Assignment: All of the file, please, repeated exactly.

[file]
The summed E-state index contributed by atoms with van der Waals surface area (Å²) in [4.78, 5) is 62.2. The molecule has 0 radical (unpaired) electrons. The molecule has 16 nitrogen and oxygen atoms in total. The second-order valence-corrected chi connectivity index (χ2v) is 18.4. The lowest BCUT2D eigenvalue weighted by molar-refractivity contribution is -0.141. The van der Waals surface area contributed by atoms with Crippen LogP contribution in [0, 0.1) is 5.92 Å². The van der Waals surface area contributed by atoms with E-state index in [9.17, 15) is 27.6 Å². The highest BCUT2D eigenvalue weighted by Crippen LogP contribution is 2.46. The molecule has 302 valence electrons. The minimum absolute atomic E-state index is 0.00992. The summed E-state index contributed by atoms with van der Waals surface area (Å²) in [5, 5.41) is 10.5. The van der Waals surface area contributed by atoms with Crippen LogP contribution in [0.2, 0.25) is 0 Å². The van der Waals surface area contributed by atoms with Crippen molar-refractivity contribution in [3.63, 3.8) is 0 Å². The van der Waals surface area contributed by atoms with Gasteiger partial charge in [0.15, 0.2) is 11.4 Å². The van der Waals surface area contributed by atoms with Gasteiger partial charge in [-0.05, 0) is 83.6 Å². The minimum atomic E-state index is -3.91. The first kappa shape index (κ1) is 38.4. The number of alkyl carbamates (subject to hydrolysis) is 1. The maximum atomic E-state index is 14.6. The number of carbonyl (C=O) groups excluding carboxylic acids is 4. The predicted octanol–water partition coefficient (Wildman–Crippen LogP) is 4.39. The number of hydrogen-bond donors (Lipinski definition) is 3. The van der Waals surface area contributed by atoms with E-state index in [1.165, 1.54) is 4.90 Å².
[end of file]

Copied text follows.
The summed E-state index contributed by atoms with van der Waals surface area (Å²) in [4.78, 5) is 62.2. The molecule has 0 radical (unpaired) electrons. The molecule has 16 nitrogen and oxygen atoms in total. The second-order valence-corrected chi connectivity index (χ2v) is 18.4. The lowest BCUT2D eigenvalue weighted by molar-refractivity contribution is -0.141. The van der Waals surface area contributed by atoms with Crippen LogP contribution in [0, 0.1) is 5.92 Å². The van der Waals surface area contributed by atoms with E-state index in [9.17, 15) is 27.6 Å². The highest BCUT2D eigenvalue weighted by Crippen LogP contribution is 2.46. The molecule has 302 valence electrons. The minimum absolute atomic E-state index is 0.00992. The summed E-state index contributed by atoms with van der Waals surface area (Å²) in [5, 5.41) is 10.5. The van der Waals surface area contributed by atoms with Crippen LogP contribution in [0.2, 0.25) is 0 Å². The van der Waals surface area contributed by atoms with Crippen molar-refractivity contribution in [3.63, 3.8) is 0 Å². The van der Waals surface area contributed by atoms with Gasteiger partial charge in [0.15, 0.2) is 11.4 Å². The van der Waals surface area contributed by atoms with Gasteiger partial charge in [-0.05, 0) is 83.6 Å². The minimum atomic E-state index is -3.91. The first kappa shape index (κ1) is 38.4. The number of alkyl carbamates (subject to hydrolysis) is 1. The maximum atomic E-state index is 14.6. The number of carbonyl (C=O) groups excluding carboxylic acids is 4. The predicted octanol–water partition coefficient (Wildman–Crippen LogP) is 4.39. The number of hydrogen-bond donors (Lipinski definition) is 3. The van der Waals surface area contributed by atoms with E-state index in [1.165, 1.54) is 4.90 Å².